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Pain Summit 2011

{phocagallery view=category|categoryid=7|imageid=66|displayname=0|displaydetail=0|displaydownload=0|displaybuttons=0|displaydescription=0|overlib=0|piclens=0|float=right|displayimgrating=0} I attended the Pain Summit held at Westminster Halls, London with a friend and fellow sufferer of chronic pain. Our invite to the summit was from Dr Ollie Hart from Sheffield and came about by being involved in the commissioning of pain services in Sheffield.

I am part of a group of patients who initially went on a patient learning journey, this process allows the patient to realise that we, as patients, are of value to the medical professionals in being the experts we can have a input on the best services that can be delivered to patients who use the Pain Clinic in Sheffield.

The summit was organised by four organisations Chronic Pain Policy Coalition, the British Pain Society, the Faculty of Pain Medicine and the Royal College of GPs. The summit was the first to be held and a step towards raising awareness of chronic pain. To identify what needs to be done to improve services, education, treatment and commissioning of pain management services. “Eight million people live with chronic pain this can have a devastating effect on lives in every direction. In some patients pain can be easy to treat with simple analgesics for others treatment can be more difficult.

Achieving the best outcome for a person in pain depends on good and early assessment looking at every aspect of their condition and needs. The services for pain management at the moment are patchy and require a big improvement. Chronic pain can be caused by a range of conditions including arthritis and musculoskeletal pain, although the root cause can often be extremely difficult to diagnose.

The meeting began with an introduction by the chair, Deborah Hall, a former BBC newsreader who gave us a outline on how the day would run.

Speaking at the opening of this important event was, Earl Howe the Under Secretary of State for Quality, Department of Health, Professor Sir Bruce Keogh the NHS Medical Director and Dr John Goddard, Consultant in Paediatric Anaesthesia and Pain Medicine at Sheffield Children's Hospital.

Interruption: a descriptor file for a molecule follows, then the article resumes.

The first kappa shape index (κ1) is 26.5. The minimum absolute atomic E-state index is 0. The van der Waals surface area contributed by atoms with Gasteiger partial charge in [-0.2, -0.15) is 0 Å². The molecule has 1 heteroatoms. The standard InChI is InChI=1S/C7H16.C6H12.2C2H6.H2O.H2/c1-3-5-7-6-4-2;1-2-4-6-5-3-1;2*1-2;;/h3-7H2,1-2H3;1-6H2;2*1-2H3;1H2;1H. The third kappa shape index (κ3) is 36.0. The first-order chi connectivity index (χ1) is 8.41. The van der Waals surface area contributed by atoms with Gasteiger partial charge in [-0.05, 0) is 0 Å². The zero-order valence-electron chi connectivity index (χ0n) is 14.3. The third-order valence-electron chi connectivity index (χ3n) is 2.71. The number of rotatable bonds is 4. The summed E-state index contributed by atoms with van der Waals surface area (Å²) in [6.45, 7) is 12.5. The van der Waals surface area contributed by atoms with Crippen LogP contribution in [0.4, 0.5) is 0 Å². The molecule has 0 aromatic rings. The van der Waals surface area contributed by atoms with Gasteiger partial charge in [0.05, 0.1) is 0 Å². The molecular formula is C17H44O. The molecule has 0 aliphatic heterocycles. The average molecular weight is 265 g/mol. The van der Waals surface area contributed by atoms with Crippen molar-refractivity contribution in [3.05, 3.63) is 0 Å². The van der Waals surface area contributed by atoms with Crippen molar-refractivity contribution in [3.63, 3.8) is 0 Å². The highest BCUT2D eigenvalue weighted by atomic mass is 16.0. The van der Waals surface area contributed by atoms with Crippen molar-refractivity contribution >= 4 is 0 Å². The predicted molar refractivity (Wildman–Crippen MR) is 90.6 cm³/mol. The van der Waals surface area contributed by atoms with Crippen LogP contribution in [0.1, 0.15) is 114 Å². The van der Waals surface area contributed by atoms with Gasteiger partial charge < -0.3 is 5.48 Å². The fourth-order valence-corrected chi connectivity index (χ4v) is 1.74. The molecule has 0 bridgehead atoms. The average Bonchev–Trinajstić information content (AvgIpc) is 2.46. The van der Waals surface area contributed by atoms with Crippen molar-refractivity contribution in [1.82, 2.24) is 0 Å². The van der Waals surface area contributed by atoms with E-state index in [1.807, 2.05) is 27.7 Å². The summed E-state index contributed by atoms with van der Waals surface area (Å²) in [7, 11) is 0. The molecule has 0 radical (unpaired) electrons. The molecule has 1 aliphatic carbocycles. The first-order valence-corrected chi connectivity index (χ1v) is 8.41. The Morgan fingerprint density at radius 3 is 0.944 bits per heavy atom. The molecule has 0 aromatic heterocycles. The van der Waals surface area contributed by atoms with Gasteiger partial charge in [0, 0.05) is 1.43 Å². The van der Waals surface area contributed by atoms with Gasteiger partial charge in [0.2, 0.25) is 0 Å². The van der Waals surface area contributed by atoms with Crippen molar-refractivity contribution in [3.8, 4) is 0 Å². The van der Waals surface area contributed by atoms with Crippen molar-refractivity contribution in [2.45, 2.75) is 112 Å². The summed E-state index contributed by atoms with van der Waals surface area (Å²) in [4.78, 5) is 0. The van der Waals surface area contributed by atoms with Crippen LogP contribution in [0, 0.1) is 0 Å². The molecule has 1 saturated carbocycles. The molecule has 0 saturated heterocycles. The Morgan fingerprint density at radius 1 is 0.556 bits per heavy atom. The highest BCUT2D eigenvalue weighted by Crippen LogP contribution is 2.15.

Further contributors and sufferers of chronic pain were, Holly Sturgess, a young girl of 17 who suffers from Complex Regional Pain Syndrome and Keira Jones, a PHD student with chronic wrist pain. Both gave us an insight into their difficulties and the impact of living with their pain on a daily basis. Kiera, as yet, has had no diagnosis for her condition.

There followed a panel discussion on the impact of pain on individuals and Society, based on questions submitted to the Chair earlier.

The next speaker was Professor Dame Carol Black, National Director for Health and Work. I found this speech particularly interesting as it was related to helping people to continue working whilst living with chronic pain.

Dame Carol has recently conducted an independent review for the government on sickness absence, which was published November 2011.

Jo Cummings, the helplines manager for Arthritis Care gave an overview of how patients can have a difficult experience finding out about health services.

General Practitioner, Dr Ollie Hart, spoke about primary care and Professor Richard Langord, President of the British Pain Society spoke about Secondary care services.

A further panel discussion, which centered on a selection of submitted questions, was then held.

We had a coffee break which was followed by workshop which was split into groups I was in the group for Quality Commissioning. We discussed aspects of Sir Bruce Keogh’s opening speech in which he stated that it took on average 2.8 years for sufferers to get a satisfactory diagnosis in the UK, compared to 1.9 years in Europe.

My group sought reasons for this difference and wondered why UK procedures in getting a diagnosis were falling short. The group thought that a study to determine exactly what was being done differently in Europe should be made.

My friend, Sue and I were the only patient representatives in our group of about 30 people, which was broadly made up of healthcare professionals, commissioners and policy makers.

Dr Hart led our group and asked Sue and I to speak about our learning journey and involvement, as patients, in the commissioning process. I think the group appreciated our input and could see the benefit of a greater patient involvement.

After an excellent lunch we went back into the workshops for a while where we were asked specific questions related to back pain and what might be done to improve services and at what cost.

Chronic pain is a huge financial burden to our economy. The commissioners need more evidence of relevant issues together with improved guidelines as current procedures are falling short making improvements difficult to achieve.

This workshop explored what could, and should, be done to convince commissioners that chronic pain is a real priority for the population.
Solutions and outcomes must be identified to allow for the development of a realistic and successful commissioning plan for the management of chronic pain.

We had an afternoon break and then all went back into the main room and had some presentations relating to initiatives to improve services and conditions for those living with chronic pain.

Unfortunately Sue and I had to leave the meeting during this discussion as we had to get our train home.
It was a thoroughly enjoyable and informative day. We both felt we had learned so much and are wanting to continue our involvement wherever and whenever we can.

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